I was chatting with a friend the other day, when they said something that sparked a memory:
You get what you tolerate.
I remember a childhood time when I had tolerated enough.
My brother and I grew up palling around with two cousins who were close in age. The four of us were tossed together continually, and for much of our childhood, my brother and I stood on the fringes, wide-eyed as those two brothers beat the living daylights out of each other. It was a common occurrence to watch them pummel each other–rolling around, fists flying at home and even on the grocery store floor, tumbling about the feet of horrified shoppers. They pushed each other off their bikes, chanting: I hate you! The older one was the perpetual instigator, pushing all buttons, inciting his younger brother to brawl. It was a jumbled mess, and the turbulent backdrop of most family gatherings.
In contrast, my brother was my best little friend. We spent afternoons after school breathing in the great outdoors, romping about the fresh countryside, our blond heads warming in the New England sunshine, riding our Big Wheels, capturing frogs and turtles, eating lush raspberries and Concord grapes from the gardens, frolicking in the fields with our beloved pet rabbits who were tethered to fraying, slender ropes. We built forts from branches, rocks, and discarded weathered planks. Together, we spun circles on tire swings, swiveling beneath the squatty crab apple tree, spinning with one sneakered toe twirling in the sand until we grew dizzy, laughing and falling, landing in the soft grass, gazing skyward at the puffy cloud formations.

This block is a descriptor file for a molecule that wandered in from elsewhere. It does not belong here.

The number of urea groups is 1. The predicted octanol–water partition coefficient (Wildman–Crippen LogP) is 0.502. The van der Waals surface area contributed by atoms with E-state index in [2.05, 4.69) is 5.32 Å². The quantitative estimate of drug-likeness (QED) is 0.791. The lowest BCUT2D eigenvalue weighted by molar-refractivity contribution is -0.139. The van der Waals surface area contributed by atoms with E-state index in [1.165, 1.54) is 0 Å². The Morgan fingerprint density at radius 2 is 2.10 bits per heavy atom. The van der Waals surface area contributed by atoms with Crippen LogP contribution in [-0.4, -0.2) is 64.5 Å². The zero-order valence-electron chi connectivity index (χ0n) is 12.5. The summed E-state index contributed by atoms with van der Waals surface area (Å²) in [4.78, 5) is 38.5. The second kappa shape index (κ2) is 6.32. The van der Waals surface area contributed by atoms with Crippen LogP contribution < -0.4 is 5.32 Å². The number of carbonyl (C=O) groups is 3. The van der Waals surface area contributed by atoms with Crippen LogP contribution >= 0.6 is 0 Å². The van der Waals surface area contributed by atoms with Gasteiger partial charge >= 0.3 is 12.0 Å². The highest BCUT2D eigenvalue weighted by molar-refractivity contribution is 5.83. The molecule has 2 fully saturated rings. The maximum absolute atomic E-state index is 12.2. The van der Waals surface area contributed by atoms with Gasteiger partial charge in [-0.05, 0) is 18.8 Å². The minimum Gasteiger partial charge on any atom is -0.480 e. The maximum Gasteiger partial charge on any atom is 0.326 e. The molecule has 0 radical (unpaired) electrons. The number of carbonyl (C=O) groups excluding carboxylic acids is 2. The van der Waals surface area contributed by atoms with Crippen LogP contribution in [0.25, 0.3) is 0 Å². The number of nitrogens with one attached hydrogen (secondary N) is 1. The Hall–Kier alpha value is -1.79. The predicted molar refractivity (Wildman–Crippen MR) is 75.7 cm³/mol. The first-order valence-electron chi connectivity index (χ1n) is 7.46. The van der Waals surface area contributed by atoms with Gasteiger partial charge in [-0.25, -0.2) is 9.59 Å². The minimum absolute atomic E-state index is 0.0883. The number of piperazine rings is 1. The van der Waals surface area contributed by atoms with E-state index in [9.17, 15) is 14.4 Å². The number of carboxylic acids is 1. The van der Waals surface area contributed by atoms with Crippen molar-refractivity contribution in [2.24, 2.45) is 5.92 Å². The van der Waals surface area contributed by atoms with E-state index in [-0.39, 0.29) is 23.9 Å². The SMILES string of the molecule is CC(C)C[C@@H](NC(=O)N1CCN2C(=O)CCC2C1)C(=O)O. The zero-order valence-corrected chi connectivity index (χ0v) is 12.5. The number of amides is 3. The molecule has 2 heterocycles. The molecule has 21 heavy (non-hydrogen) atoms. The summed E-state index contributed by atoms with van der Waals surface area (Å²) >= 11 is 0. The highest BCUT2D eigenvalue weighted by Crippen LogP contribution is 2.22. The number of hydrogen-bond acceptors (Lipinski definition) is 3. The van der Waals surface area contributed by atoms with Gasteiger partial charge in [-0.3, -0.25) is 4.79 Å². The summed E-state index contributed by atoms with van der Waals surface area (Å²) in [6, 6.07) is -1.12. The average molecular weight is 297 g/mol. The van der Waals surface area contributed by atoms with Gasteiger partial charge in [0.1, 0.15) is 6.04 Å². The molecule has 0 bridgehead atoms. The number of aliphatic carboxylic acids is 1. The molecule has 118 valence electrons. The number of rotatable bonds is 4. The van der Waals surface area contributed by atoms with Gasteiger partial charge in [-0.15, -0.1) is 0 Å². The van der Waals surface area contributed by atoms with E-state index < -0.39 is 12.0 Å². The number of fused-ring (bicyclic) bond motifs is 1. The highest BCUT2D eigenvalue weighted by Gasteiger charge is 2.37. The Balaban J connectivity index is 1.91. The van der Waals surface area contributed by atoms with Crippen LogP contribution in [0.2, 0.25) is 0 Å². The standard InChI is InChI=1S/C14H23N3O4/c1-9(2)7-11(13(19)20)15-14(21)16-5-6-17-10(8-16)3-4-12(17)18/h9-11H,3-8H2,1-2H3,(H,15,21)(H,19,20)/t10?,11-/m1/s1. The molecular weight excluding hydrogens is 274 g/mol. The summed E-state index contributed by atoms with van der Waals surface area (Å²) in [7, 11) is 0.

This lush, ancient farmhouse on vast acreage was our childhood kingdom. It was innocent and it was good. A joy pierced my young heart as I felt the presence of the Almighty in every slant of sunbeam and rush of wind and scent of berry. I worshipped God without having such vocabulary. The flow of seasons was designed by my Creator, and I loved him for granting such golden treasure.
I also loved my brother, and can only remember one time that we engaged in a true-blue fight. We felt so remorseful, so sad following this tussle that we apologized immediately and forgave each another, with hushed pinky-promises not to tell our parents that we had shoved and hit. He was eight and I was nine.
The older of our two cousins was a terribly unhappy and ungrateful boy: sullen, nosy, and frightfully mean. He was jealous of anything and everything, one of the most discontented people I had ever met. I was the only granddaughter for a long time, which meant that I was accustomed to being surrounded by boys.
One summer my Grandpa gifted the family with a cottage beach vacation, where the dunes swept high even as the sea grass bent low, dancing in the breeze, while the smell of salt air filled our pretty cottage with a beauty difficult to measure. The word that comes to mind is longing, a tender stirring of my heart towards God. I understood that he was the Author of this dazzling artistry surrounding me; the sky was his mural, the marshes his handiwork. The magnificent power, terror, and purity of the ocean itself prodded me toward God. Such thoughts cascaded through my mind, lighting and sparking my imagination like a fuse, swelling my soul even as I ambled through the kitchen, leaving a speckled trail of beach sand in my wake.